War on Terror Law and Legal Definition
The War on terror is an international military campaign launched in 2001 with the US and UK invasion of Afghanistan in response to the attacks on New York and Washington of 11 September 2001. It is a global military, political, legal and ideological struggle employed against organizations designated as terrorist and regimes that were accused of having a connection to terrorists or presented as posing a threat to the US and its allies in general. The phrase War on Terror was adopted by former US President George W. Bush and other high-ranking US officials. The campaign was led by the U.S. and the U.K. with the support of other North Atlantic Treaty Organization (NATO) and non-NATO countries. The campaign was originally carried on against al-Qaeda and other terrorist organizations with the purpose of eliminating them. It is also known as the Global War on Terror or the War on Terrorism.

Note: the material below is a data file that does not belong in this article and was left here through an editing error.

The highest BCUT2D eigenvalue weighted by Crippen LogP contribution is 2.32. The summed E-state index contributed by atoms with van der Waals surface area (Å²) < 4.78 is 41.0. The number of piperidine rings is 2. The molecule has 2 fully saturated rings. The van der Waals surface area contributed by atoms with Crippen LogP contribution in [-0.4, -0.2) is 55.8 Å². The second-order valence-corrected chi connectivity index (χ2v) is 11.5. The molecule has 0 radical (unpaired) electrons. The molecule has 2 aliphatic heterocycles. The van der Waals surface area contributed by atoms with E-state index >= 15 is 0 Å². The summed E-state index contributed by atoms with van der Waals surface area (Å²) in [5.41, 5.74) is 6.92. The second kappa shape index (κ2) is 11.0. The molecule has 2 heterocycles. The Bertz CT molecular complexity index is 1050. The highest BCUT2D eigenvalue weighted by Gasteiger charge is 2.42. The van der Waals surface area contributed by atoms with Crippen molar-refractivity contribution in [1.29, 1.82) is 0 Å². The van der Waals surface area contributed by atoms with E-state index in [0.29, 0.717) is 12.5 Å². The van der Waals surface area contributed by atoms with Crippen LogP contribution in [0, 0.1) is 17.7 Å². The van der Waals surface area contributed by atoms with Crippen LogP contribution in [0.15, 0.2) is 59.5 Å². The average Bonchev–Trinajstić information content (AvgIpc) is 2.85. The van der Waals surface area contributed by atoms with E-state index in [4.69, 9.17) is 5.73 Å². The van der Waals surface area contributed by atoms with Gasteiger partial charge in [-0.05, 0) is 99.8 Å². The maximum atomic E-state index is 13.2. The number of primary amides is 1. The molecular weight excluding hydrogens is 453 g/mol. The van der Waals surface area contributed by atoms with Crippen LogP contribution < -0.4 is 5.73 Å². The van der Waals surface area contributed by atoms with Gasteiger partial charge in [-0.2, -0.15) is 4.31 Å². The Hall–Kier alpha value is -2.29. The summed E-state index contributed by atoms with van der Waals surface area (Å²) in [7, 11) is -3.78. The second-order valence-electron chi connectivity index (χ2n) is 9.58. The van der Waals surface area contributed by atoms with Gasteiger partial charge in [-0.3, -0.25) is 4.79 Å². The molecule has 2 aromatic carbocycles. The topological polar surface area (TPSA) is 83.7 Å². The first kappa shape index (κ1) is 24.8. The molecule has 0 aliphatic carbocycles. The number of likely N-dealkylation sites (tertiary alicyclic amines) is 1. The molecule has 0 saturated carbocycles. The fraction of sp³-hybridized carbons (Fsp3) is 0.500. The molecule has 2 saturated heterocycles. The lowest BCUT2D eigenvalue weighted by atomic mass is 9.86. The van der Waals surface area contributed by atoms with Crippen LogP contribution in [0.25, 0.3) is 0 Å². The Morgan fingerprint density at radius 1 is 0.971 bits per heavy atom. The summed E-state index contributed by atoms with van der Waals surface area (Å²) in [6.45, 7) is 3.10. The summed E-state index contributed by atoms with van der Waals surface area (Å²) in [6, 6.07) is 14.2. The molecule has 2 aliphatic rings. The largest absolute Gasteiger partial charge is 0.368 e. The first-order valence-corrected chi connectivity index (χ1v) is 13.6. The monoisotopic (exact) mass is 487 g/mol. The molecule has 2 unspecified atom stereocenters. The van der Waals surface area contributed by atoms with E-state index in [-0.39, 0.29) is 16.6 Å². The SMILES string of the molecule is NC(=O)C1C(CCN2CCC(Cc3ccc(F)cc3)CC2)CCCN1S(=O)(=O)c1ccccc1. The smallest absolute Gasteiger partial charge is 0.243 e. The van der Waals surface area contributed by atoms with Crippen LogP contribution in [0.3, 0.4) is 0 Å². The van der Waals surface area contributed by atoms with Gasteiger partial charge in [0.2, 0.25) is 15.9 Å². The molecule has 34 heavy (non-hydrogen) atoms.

When U.S. President Barack Obama took the office, the term war on terror was replaced with the term Overseas Contingency Operation. As a result the term war on terror was not used officially. However, it is still commonly used by politicians, in the media and officially by some aspects of government, such as the Army's Global War on Terrorism Service Medal.